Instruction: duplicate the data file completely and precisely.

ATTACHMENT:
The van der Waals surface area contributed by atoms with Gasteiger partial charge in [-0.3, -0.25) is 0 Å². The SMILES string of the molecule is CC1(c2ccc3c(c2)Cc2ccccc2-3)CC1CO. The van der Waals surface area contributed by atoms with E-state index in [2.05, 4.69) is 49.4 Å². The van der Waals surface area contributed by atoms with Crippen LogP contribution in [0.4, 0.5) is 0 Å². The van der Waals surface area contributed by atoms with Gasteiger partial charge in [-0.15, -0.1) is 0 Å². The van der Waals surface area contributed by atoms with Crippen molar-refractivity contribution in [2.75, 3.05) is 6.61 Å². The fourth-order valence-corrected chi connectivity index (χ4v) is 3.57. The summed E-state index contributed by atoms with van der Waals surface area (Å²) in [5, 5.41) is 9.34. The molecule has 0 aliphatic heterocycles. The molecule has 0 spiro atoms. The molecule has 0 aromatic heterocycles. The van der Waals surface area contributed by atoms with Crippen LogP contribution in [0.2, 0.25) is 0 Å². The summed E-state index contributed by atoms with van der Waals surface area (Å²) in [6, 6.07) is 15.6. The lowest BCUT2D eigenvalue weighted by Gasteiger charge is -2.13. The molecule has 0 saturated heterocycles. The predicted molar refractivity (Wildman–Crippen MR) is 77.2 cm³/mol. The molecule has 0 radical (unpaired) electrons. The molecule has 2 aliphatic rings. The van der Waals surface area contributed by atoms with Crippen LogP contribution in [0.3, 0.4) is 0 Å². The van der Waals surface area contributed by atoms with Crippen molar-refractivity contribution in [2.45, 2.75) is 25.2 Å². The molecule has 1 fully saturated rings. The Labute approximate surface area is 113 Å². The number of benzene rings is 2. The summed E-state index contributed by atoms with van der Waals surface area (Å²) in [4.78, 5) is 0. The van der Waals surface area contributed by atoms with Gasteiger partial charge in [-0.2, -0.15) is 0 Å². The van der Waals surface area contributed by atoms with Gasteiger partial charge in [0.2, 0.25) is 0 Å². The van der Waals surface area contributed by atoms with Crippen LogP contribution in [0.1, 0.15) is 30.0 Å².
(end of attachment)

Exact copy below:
The van der Waals surface area contributed by atoms with Gasteiger partial charge in [-0.3, -0.25) is 0 Å². The SMILES string of the molecule is CC1(c2ccc3c(c2)Cc2ccccc2-3)CC1CO. The van der Waals surface area contributed by atoms with E-state index in [2.05, 4.69) is 49.4 Å². The van der Waals surface area contributed by atoms with Crippen LogP contribution in [0.4, 0.5) is 0 Å². The van der Waals surface area contributed by atoms with Gasteiger partial charge in [-0.15, -0.1) is 0 Å². The van der Waals surface area contributed by atoms with Crippen molar-refractivity contribution in [2.75, 3.05) is 6.61 Å². The fourth-order valence-corrected chi connectivity index (χ4v) is 3.57. The summed E-state index contributed by atoms with van der Waals surface area (Å²) in [5, 5.41) is 9.34. The molecule has 0 aliphatic heterocycles. The molecule has 0 spiro atoms. The molecule has 0 aromatic heterocycles. The van der Waals surface area contributed by atoms with Crippen LogP contribution in [0.2, 0.25) is 0 Å². The summed E-state index contributed by atoms with van der Waals surface area (Å²) in [6, 6.07) is 15.6. The lowest BCUT2D eigenvalue weighted by Gasteiger charge is -2.13. The molecule has 0 saturated heterocycles. The predicted molar refractivity (Wildman–Crippen MR) is 77.2 cm³/mol. The molecule has 0 radical (unpaired) electrons. The molecule has 2 aliphatic rings. The van der Waals surface area contributed by atoms with Crippen LogP contribution in [0.3, 0.4) is 0 Å². The van der Waals surface area contributed by atoms with Crippen molar-refractivity contribution in [2.45, 2.75) is 25.2 Å². The molecule has 1 fully saturated rings. The Labute approximate surface area is 113 Å². The number of benzene rings is 2. The summed E-state index contributed by atoms with van der Waals surface area (Å²) in [4.78, 5) is 0. The van der Waals surface area contributed by atoms with Gasteiger partial charge in [-0.2, -0.15) is 0 Å². The van der Waals surface area contributed by atoms with Gasteiger partial charge in [0.2, 0.25) is 0 Å². The van der Waals surface area contributed by atoms with Crippen LogP contribution in [0.1, 0.15) is 30.0 Å².